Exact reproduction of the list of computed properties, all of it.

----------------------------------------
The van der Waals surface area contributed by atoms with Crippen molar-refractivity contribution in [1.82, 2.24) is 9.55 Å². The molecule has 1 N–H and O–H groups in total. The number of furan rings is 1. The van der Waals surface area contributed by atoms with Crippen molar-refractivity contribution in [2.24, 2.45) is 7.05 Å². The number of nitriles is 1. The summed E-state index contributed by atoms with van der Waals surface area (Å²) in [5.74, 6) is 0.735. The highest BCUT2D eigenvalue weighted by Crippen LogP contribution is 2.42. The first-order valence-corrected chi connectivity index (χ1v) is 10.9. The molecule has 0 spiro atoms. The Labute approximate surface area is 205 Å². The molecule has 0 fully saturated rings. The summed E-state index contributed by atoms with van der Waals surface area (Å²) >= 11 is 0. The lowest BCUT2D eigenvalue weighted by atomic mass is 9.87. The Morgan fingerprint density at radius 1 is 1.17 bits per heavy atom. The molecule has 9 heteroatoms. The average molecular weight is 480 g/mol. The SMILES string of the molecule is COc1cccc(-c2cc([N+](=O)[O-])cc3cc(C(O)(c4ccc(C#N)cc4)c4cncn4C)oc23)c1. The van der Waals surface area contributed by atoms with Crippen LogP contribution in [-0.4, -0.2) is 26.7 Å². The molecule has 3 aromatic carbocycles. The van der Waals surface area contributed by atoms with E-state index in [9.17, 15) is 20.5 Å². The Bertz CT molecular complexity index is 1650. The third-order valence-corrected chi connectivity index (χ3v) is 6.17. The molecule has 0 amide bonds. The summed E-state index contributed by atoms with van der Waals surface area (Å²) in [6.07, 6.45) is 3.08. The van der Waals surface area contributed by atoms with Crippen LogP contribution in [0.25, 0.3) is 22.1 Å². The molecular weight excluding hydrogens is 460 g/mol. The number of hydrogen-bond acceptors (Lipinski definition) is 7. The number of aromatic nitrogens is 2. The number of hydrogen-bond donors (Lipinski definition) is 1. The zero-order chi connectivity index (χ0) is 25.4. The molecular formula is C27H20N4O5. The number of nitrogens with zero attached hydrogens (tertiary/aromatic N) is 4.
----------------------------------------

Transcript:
The van der Waals surface area contributed by atoms with Crippen molar-refractivity contribution in [1.82, 2.24) is 9.55 Å². The molecule has 1 N–H and O–H groups in total. The number of furan rings is 1. The van der Waals surface area contributed by atoms with Crippen molar-refractivity contribution in [2.24, 2.45) is 7.05 Å². The number of nitriles is 1. The summed E-state index contributed by atoms with van der Waals surface area (Å²) in [5.74, 6) is 0.735. The highest BCUT2D eigenvalue weighted by Crippen LogP contribution is 2.42. The first-order valence-corrected chi connectivity index (χ1v) is 10.9. The molecule has 0 spiro atoms. The Labute approximate surface area is 205 Å². The molecule has 0 fully saturated rings. The summed E-state index contributed by atoms with van der Waals surface area (Å²) >= 11 is 0. The lowest BCUT2D eigenvalue weighted by atomic mass is 9.87. The Morgan fingerprint density at radius 1 is 1.17 bits per heavy atom. The molecule has 9 heteroatoms. The average molecular weight is 480 g/mol. The SMILES string of the molecule is COc1cccc(-c2cc([N+](=O)[O-])cc3cc(C(O)(c4ccc(C#N)cc4)c4cncn4C)oc23)c1. The van der Waals surface area contributed by atoms with Crippen LogP contribution in [-0.4, -0.2) is 26.7 Å². The molecule has 3 aromatic carbocycles. The van der Waals surface area contributed by atoms with E-state index in [9.17, 15) is 20.5 Å². The Bertz CT molecular complexity index is 1650. The third-order valence-corrected chi connectivity index (χ3v) is 6.17. The molecule has 0 amide bonds. The summed E-state index contributed by atoms with van der Waals surface area (Å²) in [6.07, 6.45) is 3.08. The van der Waals surface area contributed by atoms with Crippen LogP contribution in [0.25, 0.3) is 22.1 Å². The molecular weight excluding hydrogens is 460 g/mol. The number of hydrogen-bond acceptors (Lipinski definition) is 7. The number of aromatic nitrogens is 2. The number of hydrogen-bond donors (Lipinski definition) is 1. The zero-order chi connectivity index (χ0) is 25.4. The molecular formula is C27H20N4O5. The number of nitrogens with zero attached hydrogens (tertiary/aromatic N) is 4.